By Noel Randewich
Jan 22 Advanced Micro Devices' quarterly
revenue forecast on Tuesday did not meet expectations, and the
chipmaker's CEO warned of more choppiness in the PC market as
smartphones and tablets gain traction with consumers.
Still, AMD shares rose 1.2 percent in extended trading after
the company's fourth-quarter results beat expectations.
Like larger rival Intel, AMD is trying to refocus
its business as sales of laptops languish and consumers use more
While the Sunnyvale, California, company's results for the
quarter ended in December topped expectations, its revenue
forecast for the March quarter was gloomier than Intel's outlook
"As I look at the PC market, that market's going to continue
to be choppy in 2013," Chief Executive Rory Read told analysts
on a conference call.
"If I look at the overall year - weaker in the first half,
stronger in the second half. Probably a net flat to slightly
down," he said.
AMD estimated revenue in the current first quarter would
fall 9 percent from the fourth quarter, plus or minus 3
Last Thursday, Intel said revenue for its March quarter
would fall about 6 percent from the prior quarter and
disappointed Wall Street with a sharp increase in capital
"They (AMD) guided down 9 percent at midpoint, compared to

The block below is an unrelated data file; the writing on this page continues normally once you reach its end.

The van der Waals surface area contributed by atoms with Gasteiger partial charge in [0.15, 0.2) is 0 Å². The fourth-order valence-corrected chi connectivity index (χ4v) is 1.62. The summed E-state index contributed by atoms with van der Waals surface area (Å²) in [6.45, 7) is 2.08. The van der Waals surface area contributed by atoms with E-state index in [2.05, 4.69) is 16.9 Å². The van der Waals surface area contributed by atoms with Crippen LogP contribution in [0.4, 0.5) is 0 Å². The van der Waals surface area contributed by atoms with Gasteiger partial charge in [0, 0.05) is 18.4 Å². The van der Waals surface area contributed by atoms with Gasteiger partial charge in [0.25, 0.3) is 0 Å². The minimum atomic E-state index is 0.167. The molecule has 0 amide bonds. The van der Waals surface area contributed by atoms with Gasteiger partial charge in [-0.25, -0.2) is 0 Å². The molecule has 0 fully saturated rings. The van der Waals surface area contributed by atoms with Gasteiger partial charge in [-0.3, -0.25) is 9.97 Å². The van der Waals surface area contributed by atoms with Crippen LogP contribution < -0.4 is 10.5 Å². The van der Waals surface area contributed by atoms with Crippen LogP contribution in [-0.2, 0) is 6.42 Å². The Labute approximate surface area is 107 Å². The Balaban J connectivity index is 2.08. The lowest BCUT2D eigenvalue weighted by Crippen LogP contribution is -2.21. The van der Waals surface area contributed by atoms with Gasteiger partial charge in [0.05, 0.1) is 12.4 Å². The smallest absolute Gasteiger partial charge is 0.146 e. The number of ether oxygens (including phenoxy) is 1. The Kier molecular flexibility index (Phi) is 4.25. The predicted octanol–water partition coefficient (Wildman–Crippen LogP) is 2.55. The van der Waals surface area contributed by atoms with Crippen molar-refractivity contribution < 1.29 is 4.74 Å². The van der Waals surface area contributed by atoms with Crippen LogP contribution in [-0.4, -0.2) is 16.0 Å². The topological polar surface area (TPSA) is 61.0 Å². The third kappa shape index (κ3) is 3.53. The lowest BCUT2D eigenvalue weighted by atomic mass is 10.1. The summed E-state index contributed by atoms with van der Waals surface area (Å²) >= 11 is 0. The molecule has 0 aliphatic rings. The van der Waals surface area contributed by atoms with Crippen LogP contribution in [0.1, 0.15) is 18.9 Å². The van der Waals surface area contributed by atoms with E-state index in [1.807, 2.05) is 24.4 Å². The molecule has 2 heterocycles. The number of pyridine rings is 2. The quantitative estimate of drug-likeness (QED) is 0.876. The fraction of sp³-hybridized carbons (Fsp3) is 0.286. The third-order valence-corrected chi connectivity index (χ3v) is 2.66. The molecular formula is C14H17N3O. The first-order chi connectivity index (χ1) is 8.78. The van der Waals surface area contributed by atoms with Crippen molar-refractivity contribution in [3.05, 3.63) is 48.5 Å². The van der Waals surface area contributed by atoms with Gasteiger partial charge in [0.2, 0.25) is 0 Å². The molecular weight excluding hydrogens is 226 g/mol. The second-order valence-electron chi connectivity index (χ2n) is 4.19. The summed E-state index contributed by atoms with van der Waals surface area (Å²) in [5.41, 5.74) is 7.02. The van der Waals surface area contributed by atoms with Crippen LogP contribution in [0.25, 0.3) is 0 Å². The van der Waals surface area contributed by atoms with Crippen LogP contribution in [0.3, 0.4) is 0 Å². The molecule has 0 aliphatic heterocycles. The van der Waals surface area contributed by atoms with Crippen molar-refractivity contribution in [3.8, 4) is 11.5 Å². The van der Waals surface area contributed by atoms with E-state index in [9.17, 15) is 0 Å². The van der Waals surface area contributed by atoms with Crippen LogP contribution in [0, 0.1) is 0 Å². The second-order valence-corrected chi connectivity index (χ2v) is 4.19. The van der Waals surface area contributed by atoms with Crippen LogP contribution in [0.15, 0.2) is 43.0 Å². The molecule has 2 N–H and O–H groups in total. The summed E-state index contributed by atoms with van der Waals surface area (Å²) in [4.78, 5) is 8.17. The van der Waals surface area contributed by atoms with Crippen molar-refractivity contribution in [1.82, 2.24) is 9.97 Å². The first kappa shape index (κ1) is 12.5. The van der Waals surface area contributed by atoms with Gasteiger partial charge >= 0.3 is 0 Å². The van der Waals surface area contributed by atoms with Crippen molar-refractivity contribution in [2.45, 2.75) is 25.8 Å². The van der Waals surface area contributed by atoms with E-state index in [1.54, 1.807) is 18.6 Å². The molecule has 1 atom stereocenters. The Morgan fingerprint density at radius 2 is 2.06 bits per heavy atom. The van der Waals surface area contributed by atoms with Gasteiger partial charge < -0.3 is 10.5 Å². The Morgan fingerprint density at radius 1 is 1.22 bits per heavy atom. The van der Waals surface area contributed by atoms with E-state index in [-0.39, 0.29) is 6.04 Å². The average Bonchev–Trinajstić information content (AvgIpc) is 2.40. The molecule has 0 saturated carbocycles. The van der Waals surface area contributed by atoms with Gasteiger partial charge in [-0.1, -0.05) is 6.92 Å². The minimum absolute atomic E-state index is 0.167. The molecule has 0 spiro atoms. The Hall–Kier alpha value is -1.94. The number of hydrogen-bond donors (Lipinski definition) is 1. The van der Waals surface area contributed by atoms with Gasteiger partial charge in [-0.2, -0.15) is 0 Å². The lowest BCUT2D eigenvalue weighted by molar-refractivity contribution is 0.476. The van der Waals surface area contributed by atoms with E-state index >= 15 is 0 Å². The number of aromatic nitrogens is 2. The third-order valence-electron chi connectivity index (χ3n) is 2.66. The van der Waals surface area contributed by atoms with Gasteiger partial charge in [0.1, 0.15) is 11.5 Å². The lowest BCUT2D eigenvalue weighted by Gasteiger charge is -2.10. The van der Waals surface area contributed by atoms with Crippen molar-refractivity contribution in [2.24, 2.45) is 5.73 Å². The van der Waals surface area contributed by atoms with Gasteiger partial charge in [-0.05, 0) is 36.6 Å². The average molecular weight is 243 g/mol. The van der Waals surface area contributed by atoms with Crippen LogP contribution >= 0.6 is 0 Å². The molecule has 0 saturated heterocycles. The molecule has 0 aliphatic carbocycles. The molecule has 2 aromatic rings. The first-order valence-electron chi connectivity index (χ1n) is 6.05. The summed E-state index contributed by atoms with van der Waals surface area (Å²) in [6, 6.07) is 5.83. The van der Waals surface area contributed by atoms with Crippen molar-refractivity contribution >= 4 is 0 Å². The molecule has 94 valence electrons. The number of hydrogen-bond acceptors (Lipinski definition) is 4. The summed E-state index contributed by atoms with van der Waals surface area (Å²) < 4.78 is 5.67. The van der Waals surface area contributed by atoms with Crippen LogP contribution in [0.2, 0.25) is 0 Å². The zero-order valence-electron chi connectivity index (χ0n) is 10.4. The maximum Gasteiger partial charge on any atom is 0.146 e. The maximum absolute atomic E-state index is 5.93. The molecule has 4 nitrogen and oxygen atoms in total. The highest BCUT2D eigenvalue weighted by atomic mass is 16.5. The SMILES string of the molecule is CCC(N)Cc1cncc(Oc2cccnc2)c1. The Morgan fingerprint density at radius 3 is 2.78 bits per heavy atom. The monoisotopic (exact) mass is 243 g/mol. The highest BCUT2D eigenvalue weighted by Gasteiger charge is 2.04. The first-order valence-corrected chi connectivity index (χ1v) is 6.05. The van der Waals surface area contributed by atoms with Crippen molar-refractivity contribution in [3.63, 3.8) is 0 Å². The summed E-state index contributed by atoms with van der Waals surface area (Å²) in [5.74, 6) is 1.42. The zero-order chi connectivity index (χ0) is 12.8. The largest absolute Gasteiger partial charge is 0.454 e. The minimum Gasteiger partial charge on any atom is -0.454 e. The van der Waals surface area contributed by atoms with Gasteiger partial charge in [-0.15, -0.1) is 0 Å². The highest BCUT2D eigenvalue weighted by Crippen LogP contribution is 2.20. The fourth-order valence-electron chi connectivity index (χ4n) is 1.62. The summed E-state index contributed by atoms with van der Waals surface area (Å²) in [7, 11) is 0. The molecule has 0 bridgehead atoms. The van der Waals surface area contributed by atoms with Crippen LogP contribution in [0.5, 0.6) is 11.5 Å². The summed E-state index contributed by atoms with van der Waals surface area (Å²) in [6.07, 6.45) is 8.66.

Intel down 6 percent. That really reflects a weaker competitive
position out there," said Evercore Partners analyst Patrick
Microsoft Corp's long-awaited launch of Windows 8
in October brought touch-screen features to laptops but failed
to spark a resurgence in sales that AMD, Intel and many PC
manufacturers had hoped for.
"We do think Windows 8 is a very important event in the
industry and we think that impact will build over the course of
the year," Read said.
On the conference call, Read focused on AMD's previously
announced plan to diversify into new markets and said that
measures to cut costs were on track.
AMD posted fourth-quarter revenue of $1.16 billion, compared
with $1.69 billion in the year-ago quarter. The mid-point of
AMD's revenue forecast for the March quarter is about $1.056
Analysts had expected $1.149 billion in revenue for the
December quarter and $1.108 billion in revenue for the current
quarter, according to Thomson Reuters I/B/E/S.
AMD and Intel were both caught flat-footed in recent years
with the emergence and fast growth of mobile devices, which led
to an unexpected slump in the PC industry.
While Intel has deep pockets to fund research on new
processors to catch up in tablets and smartphones, AMD faces
declining cash flows and a more modest balance sheet.
One of Silicon Valley's oldest chipmakers, AMD is trying to
find new markets for its chip technology, including
communications, microservers, digital signs and stripped down
"thin client" computers.
It recently hired two senior engineers with experience at
Qualcomm Inc and Apple Inc, its latest high-level recruitments,
as it looks for new business opportunities.
AMD had a net loss of $473 million, or 63 cents a share,
compared with a net loss of $177 million, or 24 cents a share,
in the same quarter the previous year.
Its adjusted loss per share was 14 cents, beating
expectations for a 20-cent loss.
Shares of AMD rose 1.22 percent in extended trade after
closing down 0.41 percent at $2.45.